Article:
Tygert-Allen Fertilizer Co. v. Hagan

No. 67 | E.D. Pa. | Aug 20, 1900

McPHERSON, District Judge.

Early in July, 1898, the steamship Scotia brought to the port of Philadelphia a cargo, of kainit, — a min*664eral used in the manufacture of fertilizers, — consigned to the libel-ant, and deliverable from the ship’s side. The ship was moored at pier 43, and in order to move the cargo to the libelant’s factory it was necessary to employ barges, and among these the Samuel F. Houseman, a barge belonging to the respondent, was hired by the libelant on July 3d. Loading was begun on the afternoon of that day, and finished about 10 o’clock at night. The following day was the 4th, and the barge remained alongside the ship until late in the evening, — perhaps 10 or 11 o’clock, — when she sank in her berth, thus causing a total loss of the mineral. The libelant avers that the barge was unseaworthy, and brings the action upon this ground.

The first defense is that the barge was not hired to the libelant, but to the Philadelphia Lighterage Company, from whom the libel-ant had hired two or three other barges to carry a part of the cargo. I do not think that the testimony establishes this defense. It is true that Mr. Brown, with whom the contract of hiring was made by the respondent, was an employé of the lighterage company, but he did not make the contract in this capacity. On the contrary, he was acting for the libelant at the express request of its shipping clerk, and, in my opinion, he disclosed his agency to the respondent, and hired the barge, not for the lighterage company, but for the libelant. Upon this point — the disclosure of his agency — the testimony is in conflict, but I find the fact to be as just stated.

A second defense is that the libelant expressly agreed to take the barge at its own risk. This position is based upon a misunderstanding of the testimony. The libelant did agree with Mr. Brown that, if he would hire the barge from the respondent, the libelant would take the boat at its own risk; but this agreement was only intended to relieve, and only did relieve, the lighterage company from liability. It was not made with the respondent, nor intended to affect him, and therefore has no bearing on the present controversy.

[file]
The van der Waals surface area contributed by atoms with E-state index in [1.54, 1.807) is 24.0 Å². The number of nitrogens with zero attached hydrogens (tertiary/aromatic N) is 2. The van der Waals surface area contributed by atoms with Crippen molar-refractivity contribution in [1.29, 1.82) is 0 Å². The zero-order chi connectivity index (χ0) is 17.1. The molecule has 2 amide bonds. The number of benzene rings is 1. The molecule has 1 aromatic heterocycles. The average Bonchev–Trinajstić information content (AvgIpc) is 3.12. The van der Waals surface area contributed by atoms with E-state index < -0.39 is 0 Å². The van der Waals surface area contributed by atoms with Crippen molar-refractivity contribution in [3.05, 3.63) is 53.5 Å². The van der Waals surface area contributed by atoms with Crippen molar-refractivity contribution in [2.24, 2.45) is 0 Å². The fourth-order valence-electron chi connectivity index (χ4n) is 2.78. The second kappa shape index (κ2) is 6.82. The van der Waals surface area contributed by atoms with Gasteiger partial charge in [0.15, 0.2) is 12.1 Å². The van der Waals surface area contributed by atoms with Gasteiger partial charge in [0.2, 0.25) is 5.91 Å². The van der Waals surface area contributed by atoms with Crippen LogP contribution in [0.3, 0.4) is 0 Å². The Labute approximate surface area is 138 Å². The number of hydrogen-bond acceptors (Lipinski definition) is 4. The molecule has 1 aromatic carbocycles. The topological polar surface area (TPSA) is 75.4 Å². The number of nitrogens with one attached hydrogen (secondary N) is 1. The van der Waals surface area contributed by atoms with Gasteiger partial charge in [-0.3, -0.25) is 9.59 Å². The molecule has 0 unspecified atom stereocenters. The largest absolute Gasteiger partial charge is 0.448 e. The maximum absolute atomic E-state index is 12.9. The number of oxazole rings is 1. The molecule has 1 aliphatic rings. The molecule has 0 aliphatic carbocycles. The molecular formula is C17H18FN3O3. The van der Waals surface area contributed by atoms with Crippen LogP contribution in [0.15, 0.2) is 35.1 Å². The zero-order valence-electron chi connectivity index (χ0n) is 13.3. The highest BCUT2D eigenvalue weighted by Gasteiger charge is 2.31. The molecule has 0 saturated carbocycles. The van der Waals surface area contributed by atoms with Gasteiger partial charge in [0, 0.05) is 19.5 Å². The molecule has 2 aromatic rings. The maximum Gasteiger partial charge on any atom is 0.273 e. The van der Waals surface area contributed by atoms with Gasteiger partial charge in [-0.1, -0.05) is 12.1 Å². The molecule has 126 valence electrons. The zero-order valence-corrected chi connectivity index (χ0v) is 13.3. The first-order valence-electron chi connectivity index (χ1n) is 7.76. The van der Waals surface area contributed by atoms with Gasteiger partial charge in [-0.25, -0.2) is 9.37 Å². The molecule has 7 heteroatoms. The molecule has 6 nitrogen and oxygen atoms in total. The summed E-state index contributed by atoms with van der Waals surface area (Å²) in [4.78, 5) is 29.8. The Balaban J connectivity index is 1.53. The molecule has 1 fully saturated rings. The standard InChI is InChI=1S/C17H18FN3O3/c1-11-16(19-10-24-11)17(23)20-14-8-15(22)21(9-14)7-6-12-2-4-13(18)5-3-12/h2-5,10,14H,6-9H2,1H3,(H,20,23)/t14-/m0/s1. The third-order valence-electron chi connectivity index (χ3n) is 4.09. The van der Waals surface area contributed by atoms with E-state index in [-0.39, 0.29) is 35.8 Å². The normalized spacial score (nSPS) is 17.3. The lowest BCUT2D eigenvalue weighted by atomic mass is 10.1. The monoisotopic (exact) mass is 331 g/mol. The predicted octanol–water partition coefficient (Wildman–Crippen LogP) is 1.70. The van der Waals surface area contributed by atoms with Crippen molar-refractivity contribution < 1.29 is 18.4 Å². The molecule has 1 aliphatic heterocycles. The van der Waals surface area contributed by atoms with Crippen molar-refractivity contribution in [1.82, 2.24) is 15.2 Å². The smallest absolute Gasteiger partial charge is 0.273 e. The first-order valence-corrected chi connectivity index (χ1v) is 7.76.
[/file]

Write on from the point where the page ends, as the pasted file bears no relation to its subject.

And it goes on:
The third and principal defense is that the libelant, whose duty it was to furnish a tug to move the barge, was negligent in permitting the boat to remain in a comparatively narrow dock for more than a day after loading had been finished; and that, in consequence of such negligence,- the barge was injured and sunk by being squeeimd between the Scotia and another steamship on the opposite side .<£ the dock during a violent windstorm on the afternoon of the 4th. It is true that a severe storm of wind and rain passed over the-vessels at this time, but I have a good deal of doubt whether, in the sheltered position of the steamships and of the barge, any serious injury could have been done to either by the wind. It is not necessary, however, to decide this point, for it is abundantly clear to my mind that the storm had nothing to do with the sinking of the barge. The testimony of her captain, without which the squeezing theory must fail, is so contradicted that I can give it no credit. Without stopping to detail the evidence, it is enough to say that the decided weight of the testimony shows that the barge was leaking badly the whole day of the 4th, certainly for several hours before the storm began, and that continuous pumping without avail had been going on from some hour in the morning. What caused the leak does not appear. The *665boat bad been repaired not long before, but since then she had made three voyages, and what may have happened to her on these occasions is not disclosed. The important matter is that she was plainly not fit to receive the cargo of mineral when she was hired to the libelant.

There is not sufficient evidence to enable me to find the value of the kainit. If the parties can agree upon the sum, a decree for that amount may be entered, with costs; otherwise, a commissioner must be appointed.